Published: Sun, October 28, 2018
Health Care | By Cedric Leonard

What's with the new flu medication xofluza - Womens Health

What's with the new flu medication xofluza - Womens Health

Genentech announced yesterday that the U.S. Food and Drug Administration (FDA) has approved XOFLUZA™ for the treatment of the flu, in patients 12 years of age and older. "With thousands of people getting the flu every year, and many people becoming seriously ill, having safe and effective treatment options is critical. This novel drug provides an important, additional treatment option", said FDA Commissioner Scott Gottlieb, M.D. According to Centers for Disease Control and Prevention (CDC) estimates, a record 900,000 people were hospitalized and more than 80,000 died from flu last season.

And preliminary evidence suggests that Xofluza might be effective against strains of flu that have developed resistance to Tamiflu, though this has yet to be confirmed in clinical studies. The flu typically kills about 12,000 to 56,000 Americans annually.

The most common adverse reactions in patients taking Xofluza included diarrhea and bronchitis.

Each year, an estimated 3-11 percent of the US population gets the flu, and it can be very serious, resulting in hospitalization or even death. It's more convenient than Tamiflu, which is given in 10 pills over the course of five days.

Dr. Gottlieb added that although a drug like Xofluza can help with flu symptoms, it's no substitute for yearly vaccination.

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XOFLUZA is a first-in-class, single-dose oral medicine with a novel proposed mechanism of action that inhibits polymerase acidic endonuclease, an enzyme essential for viral replication, according to a company press release.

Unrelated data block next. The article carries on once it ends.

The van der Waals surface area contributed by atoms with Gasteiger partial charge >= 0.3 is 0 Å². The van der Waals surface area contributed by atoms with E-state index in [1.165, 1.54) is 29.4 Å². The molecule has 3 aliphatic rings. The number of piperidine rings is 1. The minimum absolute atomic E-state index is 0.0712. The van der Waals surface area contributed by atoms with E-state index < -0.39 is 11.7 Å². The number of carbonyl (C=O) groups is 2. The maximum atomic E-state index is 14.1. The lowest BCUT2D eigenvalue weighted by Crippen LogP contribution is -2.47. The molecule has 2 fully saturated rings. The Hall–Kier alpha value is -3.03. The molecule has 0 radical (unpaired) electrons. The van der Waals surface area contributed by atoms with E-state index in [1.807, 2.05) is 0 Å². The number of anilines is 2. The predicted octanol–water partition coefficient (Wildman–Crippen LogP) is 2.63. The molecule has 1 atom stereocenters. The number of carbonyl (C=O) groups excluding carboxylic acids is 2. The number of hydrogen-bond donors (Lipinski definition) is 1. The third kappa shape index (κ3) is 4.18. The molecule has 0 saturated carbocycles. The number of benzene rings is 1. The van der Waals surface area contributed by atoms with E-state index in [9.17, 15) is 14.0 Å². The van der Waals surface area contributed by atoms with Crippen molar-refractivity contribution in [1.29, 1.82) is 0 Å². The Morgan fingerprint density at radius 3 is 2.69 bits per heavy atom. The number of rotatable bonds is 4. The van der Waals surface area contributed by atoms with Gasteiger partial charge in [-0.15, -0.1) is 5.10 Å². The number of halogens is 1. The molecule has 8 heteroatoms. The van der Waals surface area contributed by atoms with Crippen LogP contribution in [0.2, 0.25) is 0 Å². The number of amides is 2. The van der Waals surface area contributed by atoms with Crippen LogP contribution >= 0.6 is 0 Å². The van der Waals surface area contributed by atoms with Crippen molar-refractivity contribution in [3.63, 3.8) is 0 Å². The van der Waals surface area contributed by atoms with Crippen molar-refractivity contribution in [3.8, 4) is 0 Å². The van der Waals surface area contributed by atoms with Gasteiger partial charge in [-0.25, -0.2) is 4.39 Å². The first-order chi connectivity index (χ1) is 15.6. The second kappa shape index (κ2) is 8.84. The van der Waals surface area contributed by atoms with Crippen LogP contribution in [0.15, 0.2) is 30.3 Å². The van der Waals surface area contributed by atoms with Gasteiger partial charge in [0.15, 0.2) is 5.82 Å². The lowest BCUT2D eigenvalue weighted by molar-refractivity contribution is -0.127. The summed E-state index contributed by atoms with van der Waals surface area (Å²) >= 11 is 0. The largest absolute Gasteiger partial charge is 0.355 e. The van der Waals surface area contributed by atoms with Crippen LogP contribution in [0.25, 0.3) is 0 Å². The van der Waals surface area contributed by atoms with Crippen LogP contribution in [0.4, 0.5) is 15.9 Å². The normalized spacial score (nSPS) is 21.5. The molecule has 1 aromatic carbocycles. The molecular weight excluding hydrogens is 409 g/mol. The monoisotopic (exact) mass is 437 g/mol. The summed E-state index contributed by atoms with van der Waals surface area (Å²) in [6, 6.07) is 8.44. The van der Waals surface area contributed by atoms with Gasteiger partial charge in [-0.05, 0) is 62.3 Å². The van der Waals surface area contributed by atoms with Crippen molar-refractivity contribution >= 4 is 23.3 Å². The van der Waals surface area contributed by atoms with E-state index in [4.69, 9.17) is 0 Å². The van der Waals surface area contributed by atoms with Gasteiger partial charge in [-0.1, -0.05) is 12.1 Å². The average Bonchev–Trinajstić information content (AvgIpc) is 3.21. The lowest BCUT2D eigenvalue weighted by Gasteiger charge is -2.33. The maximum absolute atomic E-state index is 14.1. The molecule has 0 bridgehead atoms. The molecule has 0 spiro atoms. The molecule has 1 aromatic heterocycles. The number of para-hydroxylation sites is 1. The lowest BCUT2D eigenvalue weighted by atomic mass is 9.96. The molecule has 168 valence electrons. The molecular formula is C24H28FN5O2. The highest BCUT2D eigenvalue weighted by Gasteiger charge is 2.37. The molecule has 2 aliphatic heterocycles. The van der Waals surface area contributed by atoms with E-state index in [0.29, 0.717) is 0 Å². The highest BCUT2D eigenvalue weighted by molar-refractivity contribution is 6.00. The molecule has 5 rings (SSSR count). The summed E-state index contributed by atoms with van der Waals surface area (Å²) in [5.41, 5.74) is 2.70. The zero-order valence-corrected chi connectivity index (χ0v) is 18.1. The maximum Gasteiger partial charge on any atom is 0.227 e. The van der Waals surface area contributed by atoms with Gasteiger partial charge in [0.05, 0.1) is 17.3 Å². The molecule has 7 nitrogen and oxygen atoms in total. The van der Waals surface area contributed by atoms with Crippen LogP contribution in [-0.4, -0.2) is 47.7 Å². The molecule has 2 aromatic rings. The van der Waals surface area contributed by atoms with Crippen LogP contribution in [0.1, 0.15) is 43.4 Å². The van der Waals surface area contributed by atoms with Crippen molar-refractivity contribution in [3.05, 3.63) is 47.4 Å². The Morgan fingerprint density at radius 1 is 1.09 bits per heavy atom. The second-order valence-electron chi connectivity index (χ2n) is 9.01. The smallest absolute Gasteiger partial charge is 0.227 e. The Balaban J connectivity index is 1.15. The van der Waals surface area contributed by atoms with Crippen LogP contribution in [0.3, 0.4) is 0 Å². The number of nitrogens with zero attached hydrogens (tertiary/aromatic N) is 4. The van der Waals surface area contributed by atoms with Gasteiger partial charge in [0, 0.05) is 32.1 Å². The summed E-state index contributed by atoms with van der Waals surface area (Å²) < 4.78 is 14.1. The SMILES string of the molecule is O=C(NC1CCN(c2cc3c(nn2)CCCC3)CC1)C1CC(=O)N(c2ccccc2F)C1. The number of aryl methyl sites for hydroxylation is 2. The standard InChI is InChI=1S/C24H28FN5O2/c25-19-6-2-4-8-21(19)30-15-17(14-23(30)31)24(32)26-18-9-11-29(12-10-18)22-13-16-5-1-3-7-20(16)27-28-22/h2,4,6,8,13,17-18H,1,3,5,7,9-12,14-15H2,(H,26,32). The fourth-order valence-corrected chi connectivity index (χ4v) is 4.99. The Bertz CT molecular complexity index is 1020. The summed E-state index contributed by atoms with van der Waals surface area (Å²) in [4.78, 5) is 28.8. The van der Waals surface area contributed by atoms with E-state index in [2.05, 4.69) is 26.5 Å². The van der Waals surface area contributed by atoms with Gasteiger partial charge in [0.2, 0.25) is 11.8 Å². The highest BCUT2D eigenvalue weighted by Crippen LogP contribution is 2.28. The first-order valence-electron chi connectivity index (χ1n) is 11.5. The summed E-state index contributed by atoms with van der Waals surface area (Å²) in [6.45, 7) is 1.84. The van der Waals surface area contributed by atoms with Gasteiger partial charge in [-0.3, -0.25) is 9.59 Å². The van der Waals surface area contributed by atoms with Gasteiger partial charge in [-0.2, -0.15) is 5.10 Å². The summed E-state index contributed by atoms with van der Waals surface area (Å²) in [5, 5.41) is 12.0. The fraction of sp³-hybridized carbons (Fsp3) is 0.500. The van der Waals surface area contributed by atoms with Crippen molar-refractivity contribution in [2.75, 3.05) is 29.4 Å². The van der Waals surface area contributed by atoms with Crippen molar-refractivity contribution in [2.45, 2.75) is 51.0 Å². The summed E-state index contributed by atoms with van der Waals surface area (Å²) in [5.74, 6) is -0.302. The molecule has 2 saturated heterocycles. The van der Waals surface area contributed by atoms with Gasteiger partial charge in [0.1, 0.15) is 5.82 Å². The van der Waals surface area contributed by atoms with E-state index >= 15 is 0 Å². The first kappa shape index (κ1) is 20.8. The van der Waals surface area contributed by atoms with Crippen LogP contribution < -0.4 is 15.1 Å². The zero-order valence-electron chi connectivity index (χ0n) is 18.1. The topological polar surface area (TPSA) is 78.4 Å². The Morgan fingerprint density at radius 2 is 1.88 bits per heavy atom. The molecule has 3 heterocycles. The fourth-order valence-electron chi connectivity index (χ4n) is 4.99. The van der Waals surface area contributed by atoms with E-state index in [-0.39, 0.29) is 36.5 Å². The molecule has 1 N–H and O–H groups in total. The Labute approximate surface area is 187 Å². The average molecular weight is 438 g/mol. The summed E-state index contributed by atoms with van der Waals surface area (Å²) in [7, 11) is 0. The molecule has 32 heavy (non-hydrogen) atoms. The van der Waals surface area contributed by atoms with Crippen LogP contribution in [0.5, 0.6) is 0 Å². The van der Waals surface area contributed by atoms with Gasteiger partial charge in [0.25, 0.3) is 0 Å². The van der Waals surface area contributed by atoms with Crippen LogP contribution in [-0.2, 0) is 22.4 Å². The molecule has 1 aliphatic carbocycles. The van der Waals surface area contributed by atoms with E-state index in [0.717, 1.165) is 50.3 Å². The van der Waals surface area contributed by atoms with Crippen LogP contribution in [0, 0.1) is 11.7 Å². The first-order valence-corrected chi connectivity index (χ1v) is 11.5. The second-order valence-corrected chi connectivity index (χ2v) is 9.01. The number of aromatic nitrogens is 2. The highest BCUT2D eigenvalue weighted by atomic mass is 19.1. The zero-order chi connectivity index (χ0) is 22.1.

The drug's approval was based on two randomized controlled trials of 1,832 patients who received Xofluza, a placebo, or another antiviral influenza treatment within 48 hours of experiencing symptoms.

As the flu season approaches in the Northern Hemisphere, news of a drug that can shorten the duration of influenza symptoms, even by a matter of a day or two, may be warmly welcomed.

The prescription drug should only be taken within the first 48 hours of flu symptoms.

Schaffner also says that to treat influenza type B, which can often become more dominant in spring months, more medication may be needed. It's a prescription for that very bad moment when you get the bug but a doctor at Nebraska Medicine says it doesn't take away from the importance of getting a flu shot. While the efficacy of Roche's Xofluza (baloxavir marboxil) is similar to that of Roche's Tamiflu, it will play a role in the armory of drugs against what can be a deadly infection.

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